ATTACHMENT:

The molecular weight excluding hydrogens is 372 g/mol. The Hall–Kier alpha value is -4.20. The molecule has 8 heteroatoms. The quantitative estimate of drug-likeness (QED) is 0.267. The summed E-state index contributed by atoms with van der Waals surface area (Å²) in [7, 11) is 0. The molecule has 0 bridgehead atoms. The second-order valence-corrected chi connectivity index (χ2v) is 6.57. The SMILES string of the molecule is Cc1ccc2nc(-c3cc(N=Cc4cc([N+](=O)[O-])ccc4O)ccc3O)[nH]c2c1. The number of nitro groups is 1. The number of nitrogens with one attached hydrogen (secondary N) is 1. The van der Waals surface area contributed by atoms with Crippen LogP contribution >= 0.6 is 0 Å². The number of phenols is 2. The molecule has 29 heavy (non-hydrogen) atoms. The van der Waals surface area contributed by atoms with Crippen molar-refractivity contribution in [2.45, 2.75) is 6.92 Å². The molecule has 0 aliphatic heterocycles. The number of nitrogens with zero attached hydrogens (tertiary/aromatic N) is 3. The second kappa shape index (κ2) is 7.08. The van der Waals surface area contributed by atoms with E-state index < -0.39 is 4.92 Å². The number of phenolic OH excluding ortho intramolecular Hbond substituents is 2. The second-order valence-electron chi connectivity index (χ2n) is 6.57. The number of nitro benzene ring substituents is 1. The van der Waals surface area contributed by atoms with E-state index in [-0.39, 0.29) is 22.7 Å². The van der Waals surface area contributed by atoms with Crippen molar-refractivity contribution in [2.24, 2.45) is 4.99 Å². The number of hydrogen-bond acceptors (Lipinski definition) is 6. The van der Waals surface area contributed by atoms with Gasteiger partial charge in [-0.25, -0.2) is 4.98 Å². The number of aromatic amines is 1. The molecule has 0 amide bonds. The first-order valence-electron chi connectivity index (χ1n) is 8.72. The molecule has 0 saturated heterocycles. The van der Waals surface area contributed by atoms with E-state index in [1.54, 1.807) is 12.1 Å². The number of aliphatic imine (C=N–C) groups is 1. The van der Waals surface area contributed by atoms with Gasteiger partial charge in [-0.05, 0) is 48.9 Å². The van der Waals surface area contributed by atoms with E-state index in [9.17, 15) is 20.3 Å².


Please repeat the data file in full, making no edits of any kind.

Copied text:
The molecular weight excluding hydrogens is 372 g/mol. The Hall–Kier alpha value is -4.20. The molecule has 8 heteroatoms. The quantitative estimate of drug-likeness (QED) is 0.267. The summed E-state index contributed by atoms with van der Waals surface area (Å²) in [7, 11) is 0. The molecule has 0 bridgehead atoms. The second-order valence-corrected chi connectivity index (χ2v) is 6.57. The SMILES string of the molecule is Cc1ccc2nc(-c3cc(N=Cc4cc([N+](=O)[O-])ccc4O)ccc3O)[nH]c2c1. The number of nitro groups is 1. The number of nitrogens with one attached hydrogen (secondary N) is 1. The van der Waals surface area contributed by atoms with Crippen LogP contribution >= 0.6 is 0 Å². The number of phenols is 2. The molecule has 29 heavy (non-hydrogen) atoms. The van der Waals surface area contributed by atoms with Crippen molar-refractivity contribution in [2.45, 2.75) is 6.92 Å². The molecule has 0 aliphatic heterocycles. The number of nitrogens with zero attached hydrogens (tertiary/aromatic N) is 3. The second kappa shape index (κ2) is 7.08. The van der Waals surface area contributed by atoms with E-state index < -0.39 is 4.92 Å². The number of phenolic OH excluding ortho intramolecular Hbond substituents is 2. The second-order valence-electron chi connectivity index (χ2n) is 6.57. The number of nitro benzene ring substituents is 1. The van der Waals surface area contributed by atoms with E-state index in [-0.39, 0.29) is 22.7 Å². The van der Waals surface area contributed by atoms with Crippen molar-refractivity contribution in [2.24, 2.45) is 4.99 Å². The number of hydrogen-bond acceptors (Lipinski definition) is 6. The van der Waals surface area contributed by atoms with Gasteiger partial charge in [-0.25, -0.2) is 4.98 Å². The number of aromatic amines is 1. The molecule has 0 amide bonds. The first-order valence-electron chi connectivity index (χ1n) is 8.72. The molecule has 0 saturated heterocycles. The van der Waals surface area contributed by atoms with E-state index in [1.54, 1.807) is 12.1 Å². The number of aliphatic imine (C=N–C) groups is 1. The van der Waals surface area contributed by atoms with Gasteiger partial charge in [-0.05, 0) is 48.9 Å². The van der Waals surface area contributed by atoms with E-state index in [9.17, 15) is 20.3 Å².